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Vet. Sci. 2016, 3(1), 1;

Canine Mammary Carcinomas: A Comparative Analysis of Altered Gene Expression

Auburn University Research Initiative in Cancer (AURIC), Department of Pathobiology, College of Veterinary Medicine, Auburn University, AL 36849, USA
Current address: Department of Pediatrics, Division of Pulmonology, University of Alabama at Birmingham, Birmingham, AL 35294, USA
Center for Molecular and Human Genetics, The Research Institute at Nationwide Children’s Hospital Departments of Pediatrics and Veterinary Clinical Sciences, The Ohio State University Colleges of Medicine and Veterinary Medicine, Columbus, OH 43205, USA
Author to whom correspondence should be addressed.
Academic Editor: Jaime Modiano
Received: 2 June 2015 / Revised: 19 November 2015 / Accepted: 21 December 2015 / Published: 25 December 2015
(This article belongs to the Special Issue Comparative Pathogenesis of Cancers in Animals and Humans)
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Breast cancer represents the second most frequent neoplasm in humans and sexually intact female dogs after lung and skin cancers, respectively. Many similar features in human and dog cancers including, spontaneous development, clinical presentation, tumor heterogeneity, disease progression and response to conventional therapies have supported development of this comparative model as an alternative to mice. The highly conserved similarities between canine and human genomes are also key to this comparative analysis, especially when compared to the murine genome. Studies with canine mammary tumor (CMT) models have shown a strong genetic correlation with their human counterparts, particularly in terms of altered expression profiles of cell cycle regulatory genes, tumor suppressor and oncogenes and also a large group of non-coding RNAs or microRNAs (miRNAs). Because CMTs are considered predictive intermediate models for human breast cancer, similarities in genetic alterations and cancer predisposition between humans and dogs have raised further interest. Many cancer-associated genetic defects critical to mammary tumor development and oncogenic determinants of metastasis have been reported and appear to be similar in both species. Comparative analysis of deregulated gene sets or cancer signaling pathways has shown that a significant proportion of orthologous genes are comparably up- or down-regulated in both human and dog breast tumors. Particularly, a group of cell cycle regulators called cyclin-dependent kinase inhibitors (CKIs) acting as potent tumor suppressors are frequently defective in CMTs. Interestingly, comparative analysis of coding sequences has also shown that these genes are highly conserved in mammals in terms of their evolutionary divergence from a common ancestor. Moreover, co-deletion and/or homozygous loss of the INK4A/ARF/INK4B (CDKN2A/B) locus, encoding three members of the CKI tumor suppressor gene families (p16/INK4A, p14ARF and p15/INK4B), in many human and dog cancers including mammary carcinomas, suggested their important conserved genetic order and localization in orthologous chromosomal regions. miRNAs, as powerful post-transcriptional regulators of most of the cancer-associated genes, have not been well evaluated to date in animal cancer models. Comprehensive expression profiles of miRNAs in CMTs have revealed their altered regulation showing a strong correlation with those found in human breast cancers. These genetic correlations between human and dog mammary cancers will greatly advance our understanding of regulatory mechanisms involving many critical cancer-associated genes that promote neoplasia and contribute to the promising development of future therapeutics. View Full-Text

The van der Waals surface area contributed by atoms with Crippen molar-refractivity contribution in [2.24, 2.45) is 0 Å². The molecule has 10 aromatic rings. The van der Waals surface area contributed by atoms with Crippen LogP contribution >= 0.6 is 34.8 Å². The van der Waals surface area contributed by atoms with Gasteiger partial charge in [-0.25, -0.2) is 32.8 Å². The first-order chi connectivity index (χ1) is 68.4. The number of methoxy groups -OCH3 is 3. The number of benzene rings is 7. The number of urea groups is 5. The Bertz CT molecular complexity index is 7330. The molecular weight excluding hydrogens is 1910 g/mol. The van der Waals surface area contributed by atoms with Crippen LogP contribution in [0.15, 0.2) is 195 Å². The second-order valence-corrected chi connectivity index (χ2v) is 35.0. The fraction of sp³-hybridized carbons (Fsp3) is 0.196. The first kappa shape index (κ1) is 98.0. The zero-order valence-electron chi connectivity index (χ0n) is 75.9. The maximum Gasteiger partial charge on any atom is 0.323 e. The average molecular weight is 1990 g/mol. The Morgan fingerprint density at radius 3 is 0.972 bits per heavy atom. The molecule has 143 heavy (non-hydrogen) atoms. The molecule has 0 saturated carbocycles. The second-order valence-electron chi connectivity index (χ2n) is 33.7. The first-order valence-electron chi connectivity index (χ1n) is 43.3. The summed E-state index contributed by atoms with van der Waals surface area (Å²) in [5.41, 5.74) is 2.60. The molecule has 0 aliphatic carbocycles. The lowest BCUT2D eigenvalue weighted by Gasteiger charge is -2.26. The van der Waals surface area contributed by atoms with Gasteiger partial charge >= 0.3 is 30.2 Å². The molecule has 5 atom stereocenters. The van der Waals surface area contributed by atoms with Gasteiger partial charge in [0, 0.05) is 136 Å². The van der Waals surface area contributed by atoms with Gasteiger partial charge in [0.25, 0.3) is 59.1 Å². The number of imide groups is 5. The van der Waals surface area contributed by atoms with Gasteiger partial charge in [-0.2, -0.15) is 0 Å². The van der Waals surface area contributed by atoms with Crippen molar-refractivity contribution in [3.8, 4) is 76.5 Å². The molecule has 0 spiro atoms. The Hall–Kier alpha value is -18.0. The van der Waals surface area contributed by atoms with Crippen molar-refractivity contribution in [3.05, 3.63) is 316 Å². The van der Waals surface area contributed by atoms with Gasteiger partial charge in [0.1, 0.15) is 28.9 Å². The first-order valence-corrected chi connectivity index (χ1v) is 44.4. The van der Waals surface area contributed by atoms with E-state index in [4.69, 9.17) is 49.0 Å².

Keywords: canine; mammary cancer; oncogenes; tumor suppressor genes canine; mammary cancer; oncogenes; tumor suppressor genes

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Lutful Kabir, F.M.; Alvarez, C.E.; Bird, R.C. Canine Mammary Carcinomas: A Comparative Analysis of Altered Gene Expression. Vet. Sci. 2016, 3, 1.

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